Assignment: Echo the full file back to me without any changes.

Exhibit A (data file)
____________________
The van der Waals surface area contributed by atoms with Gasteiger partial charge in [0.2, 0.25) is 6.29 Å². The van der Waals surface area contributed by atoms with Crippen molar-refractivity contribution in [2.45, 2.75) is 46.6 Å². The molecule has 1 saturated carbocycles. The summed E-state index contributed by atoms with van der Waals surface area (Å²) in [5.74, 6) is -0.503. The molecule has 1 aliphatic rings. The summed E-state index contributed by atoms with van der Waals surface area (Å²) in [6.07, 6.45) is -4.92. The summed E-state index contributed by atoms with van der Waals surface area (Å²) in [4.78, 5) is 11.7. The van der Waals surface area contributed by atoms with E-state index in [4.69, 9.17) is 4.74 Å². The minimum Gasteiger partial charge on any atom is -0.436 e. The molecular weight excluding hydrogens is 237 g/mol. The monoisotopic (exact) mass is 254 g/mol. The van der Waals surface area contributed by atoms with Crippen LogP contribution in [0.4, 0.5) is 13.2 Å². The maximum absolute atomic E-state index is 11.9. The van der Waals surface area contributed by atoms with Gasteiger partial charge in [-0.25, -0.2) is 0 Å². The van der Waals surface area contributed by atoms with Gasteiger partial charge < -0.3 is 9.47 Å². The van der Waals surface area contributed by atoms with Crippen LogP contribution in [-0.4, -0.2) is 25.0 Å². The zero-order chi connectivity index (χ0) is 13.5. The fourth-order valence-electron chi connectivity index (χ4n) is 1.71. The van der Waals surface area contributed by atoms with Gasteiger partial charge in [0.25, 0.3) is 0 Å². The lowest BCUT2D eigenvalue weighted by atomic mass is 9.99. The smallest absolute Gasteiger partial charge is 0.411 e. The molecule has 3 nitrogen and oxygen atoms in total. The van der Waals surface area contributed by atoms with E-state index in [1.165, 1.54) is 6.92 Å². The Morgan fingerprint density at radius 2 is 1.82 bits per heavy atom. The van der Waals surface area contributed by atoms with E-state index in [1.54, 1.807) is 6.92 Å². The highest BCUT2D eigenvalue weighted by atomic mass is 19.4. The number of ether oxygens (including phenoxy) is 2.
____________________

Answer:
The van der Waals surface area contributed by atoms with Gasteiger partial charge in [0.2, 0.25) is 6.29 Å². The van der Waals surface area contributed by atoms with Crippen molar-refractivity contribution in [2.45, 2.75) is 46.6 Å². The molecule has 1 saturated carbocycles. The summed E-state index contributed by atoms with van der Waals surface area (Å²) in [5.74, 6) is -0.503. The molecule has 1 aliphatic rings. The summed E-state index contributed by atoms with van der Waals surface area (Å²) in [6.07, 6.45) is -4.92. The summed E-state index contributed by atoms with van der Waals surface area (Å²) in [4.78, 5) is 11.7. The van der Waals surface area contributed by atoms with E-state index in [4.69, 9.17) is 4.74 Å². The minimum Gasteiger partial charge on any atom is -0.436 e. The molecular weight excluding hydrogens is 237 g/mol. The monoisotopic (exact) mass is 254 g/mol. The van der Waals surface area contributed by atoms with Crippen LogP contribution in [0.4, 0.5) is 13.2 Å². The maximum absolute atomic E-state index is 11.9. The van der Waals surface area contributed by atoms with Gasteiger partial charge in [-0.25, -0.2) is 0 Å². The van der Waals surface area contributed by atoms with Gasteiger partial charge < -0.3 is 9.47 Å². The van der Waals surface area contributed by atoms with Crippen LogP contribution in [-0.4, -0.2) is 25.0 Å². The zero-order chi connectivity index (χ0) is 13.5. The fourth-order valence-electron chi connectivity index (χ4n) is 1.71. The van der Waals surface area contributed by atoms with Gasteiger partial charge in [0.25, 0.3) is 0 Å². The lowest BCUT2D eigenvalue weighted by atomic mass is 9.99. The smallest absolute Gasteiger partial charge is 0.411 e. The molecule has 3 nitrogen and oxygen atoms in total. The van der Waals surface area contributed by atoms with E-state index in [1.165, 1.54) is 6.92 Å². The Morgan fingerprint density at radius 2 is 1.82 bits per heavy atom. The van der Waals surface area contributed by atoms with E-state index in [1.54, 1.807) is 6.92 Å². The highest BCUT2D eigenvalue weighted by atomic mass is 19.4. The number of ether oxygens (including phenoxy) is 2.